Olympic Games give companies an opportunity to promote mobile commerce
The 2012 Olympic Games will begin this month, hosting in the United Kingdom. The sporting event is expected to attract a large number of foreign visitors to the country, as it has done for its previous hosts over the past several decades. British companies see the event as an opportunity to introduce mobile commerce and NFC-based services to a wide range of consumers. Renowned computer security firm McAfee claims that testing NFC-based services during such a high-profile event could create an ideal opportunity for criminals.
McAfee suggest security shortfalls rampant in mobile commerce
Technology and telecommunications companies, as well as financial institutions, are looking to make mobile commerce a staple around the world. These companies are quick to highlight the convenience of mobile commerce through the use of NFC technology. The technology has been a cornerstone of the industry for some time, enabling mobile consumers to make purchases of goods and services using their mobile devices. Those invested in the mobile commerce industry believe that the Olympic Games will be an ideal time for NFC technology to gain exposure, but McAfee claims that the event is a double-edged sword in terms of security.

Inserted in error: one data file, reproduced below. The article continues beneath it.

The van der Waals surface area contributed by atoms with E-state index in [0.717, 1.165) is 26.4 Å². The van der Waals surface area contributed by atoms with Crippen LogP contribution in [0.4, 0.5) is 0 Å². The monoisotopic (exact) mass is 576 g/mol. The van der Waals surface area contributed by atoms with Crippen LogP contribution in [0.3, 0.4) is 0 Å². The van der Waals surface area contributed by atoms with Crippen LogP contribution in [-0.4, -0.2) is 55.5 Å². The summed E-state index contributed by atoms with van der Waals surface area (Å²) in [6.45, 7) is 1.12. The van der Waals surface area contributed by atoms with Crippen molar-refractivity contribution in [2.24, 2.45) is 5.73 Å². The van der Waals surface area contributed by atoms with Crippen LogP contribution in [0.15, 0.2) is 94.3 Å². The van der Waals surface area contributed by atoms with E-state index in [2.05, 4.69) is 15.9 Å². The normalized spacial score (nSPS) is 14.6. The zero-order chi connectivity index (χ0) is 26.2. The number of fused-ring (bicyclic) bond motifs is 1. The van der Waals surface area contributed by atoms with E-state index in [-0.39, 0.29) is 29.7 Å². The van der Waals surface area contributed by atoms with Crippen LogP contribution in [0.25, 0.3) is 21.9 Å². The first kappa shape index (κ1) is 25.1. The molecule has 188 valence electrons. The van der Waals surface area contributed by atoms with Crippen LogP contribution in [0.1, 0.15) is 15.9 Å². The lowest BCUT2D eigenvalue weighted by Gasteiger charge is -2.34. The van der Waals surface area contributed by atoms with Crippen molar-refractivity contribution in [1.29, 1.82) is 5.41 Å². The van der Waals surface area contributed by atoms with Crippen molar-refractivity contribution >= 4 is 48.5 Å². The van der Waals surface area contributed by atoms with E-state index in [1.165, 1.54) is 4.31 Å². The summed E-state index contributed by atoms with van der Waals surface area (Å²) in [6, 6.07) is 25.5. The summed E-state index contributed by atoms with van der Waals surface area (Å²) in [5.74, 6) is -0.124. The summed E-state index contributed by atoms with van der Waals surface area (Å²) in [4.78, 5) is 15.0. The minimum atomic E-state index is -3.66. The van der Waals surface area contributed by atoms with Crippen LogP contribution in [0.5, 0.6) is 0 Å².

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Security firm notes that NFC technology has not yet become secure
According to the security company, NFC technology and its associated mobile commerce applications do not yet have adequate security features to protect them from potential exploitation. McAfee notes that it has seen a number of security vulnerabilities in various NFC-based mobile commerce systems, including one that allowed an attacker to obtain a consumer’s financial information through the use of a pre-paid card that was able to crack a security PIN.
Problems persist for the mobile commerce industry
McAfee notes that some of the security issues it has seen with NFC technology and mobile commerce systems have been resolved, but many more still linger. The security company is advising consumers to take caution when using these systems as they are not yet as secure as they may need to be.